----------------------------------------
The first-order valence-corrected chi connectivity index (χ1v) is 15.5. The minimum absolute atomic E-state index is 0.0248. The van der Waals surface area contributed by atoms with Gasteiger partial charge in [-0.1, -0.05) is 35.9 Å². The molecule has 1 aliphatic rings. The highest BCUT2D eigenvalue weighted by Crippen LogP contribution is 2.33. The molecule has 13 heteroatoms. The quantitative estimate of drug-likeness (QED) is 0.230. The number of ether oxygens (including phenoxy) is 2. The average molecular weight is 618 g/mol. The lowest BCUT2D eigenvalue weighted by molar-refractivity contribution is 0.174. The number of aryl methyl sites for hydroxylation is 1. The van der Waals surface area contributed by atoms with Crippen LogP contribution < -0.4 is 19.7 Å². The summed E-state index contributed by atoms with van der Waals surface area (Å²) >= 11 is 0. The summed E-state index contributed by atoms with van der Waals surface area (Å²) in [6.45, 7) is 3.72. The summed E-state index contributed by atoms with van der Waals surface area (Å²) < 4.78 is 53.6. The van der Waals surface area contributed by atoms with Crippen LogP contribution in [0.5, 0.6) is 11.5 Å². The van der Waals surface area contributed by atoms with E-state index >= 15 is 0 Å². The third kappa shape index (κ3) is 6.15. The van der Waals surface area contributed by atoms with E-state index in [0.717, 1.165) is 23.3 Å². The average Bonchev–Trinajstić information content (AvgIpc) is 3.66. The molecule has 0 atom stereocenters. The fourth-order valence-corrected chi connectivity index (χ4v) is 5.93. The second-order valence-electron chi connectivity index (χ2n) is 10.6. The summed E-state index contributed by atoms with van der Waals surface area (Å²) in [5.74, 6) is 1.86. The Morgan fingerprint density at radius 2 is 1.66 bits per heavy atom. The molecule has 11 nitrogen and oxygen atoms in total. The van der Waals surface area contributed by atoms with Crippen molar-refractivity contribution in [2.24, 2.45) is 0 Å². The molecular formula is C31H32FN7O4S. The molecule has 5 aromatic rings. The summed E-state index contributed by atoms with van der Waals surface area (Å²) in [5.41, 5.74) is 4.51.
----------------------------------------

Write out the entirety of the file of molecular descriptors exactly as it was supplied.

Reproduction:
The first-order valence-corrected chi connectivity index (χ1v) is 15.5. The minimum absolute atomic E-state index is 0.0248. The van der Waals surface area contributed by atoms with Gasteiger partial charge in [-0.1, -0.05) is 35.9 Å². The molecule has 1 aliphatic rings. The highest BCUT2D eigenvalue weighted by Crippen LogP contribution is 2.33. The molecule has 13 heteroatoms. The quantitative estimate of drug-likeness (QED) is 0.230. The number of ether oxygens (including phenoxy) is 2. The average molecular weight is 618 g/mol. The lowest BCUT2D eigenvalue weighted by molar-refractivity contribution is 0.174. The number of aryl methyl sites for hydroxylation is 1. The van der Waals surface area contributed by atoms with Crippen LogP contribution < -0.4 is 19.7 Å². The summed E-state index contributed by atoms with van der Waals surface area (Å²) >= 11 is 0. The summed E-state index contributed by atoms with van der Waals surface area (Å²) in [6.45, 7) is 3.72. The summed E-state index contributed by atoms with van der Waals surface area (Å²) < 4.78 is 53.6. The van der Waals surface area contributed by atoms with Crippen LogP contribution in [0.5, 0.6) is 11.5 Å². The van der Waals surface area contributed by atoms with E-state index >= 15 is 0 Å². The third kappa shape index (κ3) is 6.15. The van der Waals surface area contributed by atoms with E-state index in [0.717, 1.165) is 23.3 Å². The average Bonchev–Trinajstić information content (AvgIpc) is 3.66. The molecule has 0 atom stereocenters. The fourth-order valence-corrected chi connectivity index (χ4v) is 5.93. The second-order valence-electron chi connectivity index (χ2n) is 10.6. The summed E-state index contributed by atoms with van der Waals surface area (Å²) in [5.74, 6) is 1.86. The Morgan fingerprint density at radius 2 is 1.66 bits per heavy atom. The molecule has 11 nitrogen and oxygen atoms in total. The van der Waals surface area contributed by atoms with Crippen molar-refractivity contribution in [2.24, 2.45) is 0 Å². The molecular formula is C31H32FN7O4S. The molecule has 5 aromatic rings. The summed E-state index contributed by atoms with van der Waals surface area (Å²) in [5.41, 5.74) is 4.51.